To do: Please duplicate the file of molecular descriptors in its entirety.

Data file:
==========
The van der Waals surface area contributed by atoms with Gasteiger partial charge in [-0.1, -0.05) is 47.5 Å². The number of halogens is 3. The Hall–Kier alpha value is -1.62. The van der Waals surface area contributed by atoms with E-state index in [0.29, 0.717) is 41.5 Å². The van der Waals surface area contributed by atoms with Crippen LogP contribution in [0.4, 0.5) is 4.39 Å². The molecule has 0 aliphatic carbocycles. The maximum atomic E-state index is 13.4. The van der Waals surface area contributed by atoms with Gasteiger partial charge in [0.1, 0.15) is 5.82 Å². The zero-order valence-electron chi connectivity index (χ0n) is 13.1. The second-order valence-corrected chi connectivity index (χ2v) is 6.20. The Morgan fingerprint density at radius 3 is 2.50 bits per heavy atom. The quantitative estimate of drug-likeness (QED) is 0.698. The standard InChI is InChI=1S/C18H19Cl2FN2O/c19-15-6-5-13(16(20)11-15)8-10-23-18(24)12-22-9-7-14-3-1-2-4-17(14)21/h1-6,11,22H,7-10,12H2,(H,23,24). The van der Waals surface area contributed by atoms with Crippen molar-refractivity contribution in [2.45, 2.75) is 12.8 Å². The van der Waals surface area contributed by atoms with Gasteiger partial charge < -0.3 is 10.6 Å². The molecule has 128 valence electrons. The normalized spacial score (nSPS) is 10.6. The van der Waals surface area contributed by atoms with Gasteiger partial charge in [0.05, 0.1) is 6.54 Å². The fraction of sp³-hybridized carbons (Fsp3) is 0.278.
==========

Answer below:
The van der Waals surface area contributed by atoms with Gasteiger partial charge in [-0.1, -0.05) is 47.5 Å². The number of halogens is 3. The Hall–Kier alpha value is -1.62. The van der Waals surface area contributed by atoms with E-state index in [0.29, 0.717) is 41.5 Å². The van der Waals surface area contributed by atoms with Crippen LogP contribution in [0.4, 0.5) is 4.39 Å². The molecule has 0 aliphatic carbocycles. The maximum atomic E-state index is 13.4. The van der Waals surface area contributed by atoms with Gasteiger partial charge in [0.1, 0.15) is 5.82 Å². The zero-order valence-electron chi connectivity index (χ0n) is 13.1. The second-order valence-corrected chi connectivity index (χ2v) is 6.20. The Morgan fingerprint density at radius 3 is 2.50 bits per heavy atom. The quantitative estimate of drug-likeness (QED) is 0.698. The standard InChI is InChI=1S/C18H19Cl2FN2O/c19-15-6-5-13(16(20)11-15)8-10-23-18(24)12-22-9-7-14-3-1-2-4-17(14)21/h1-6,11,22H,7-10,12H2,(H,23,24). The van der Waals surface area contributed by atoms with Crippen molar-refractivity contribution in [2.45, 2.75) is 12.8 Å². The van der Waals surface area contributed by atoms with Gasteiger partial charge < -0.3 is 10.6 Å². The molecule has 128 valence electrons. The normalized spacial score (nSPS) is 10.6. The van der Waals surface area contributed by atoms with Gasteiger partial charge in [0.05, 0.1) is 6.54 Å². The fraction of sp³-hybridized carbons (Fsp3) is 0.278.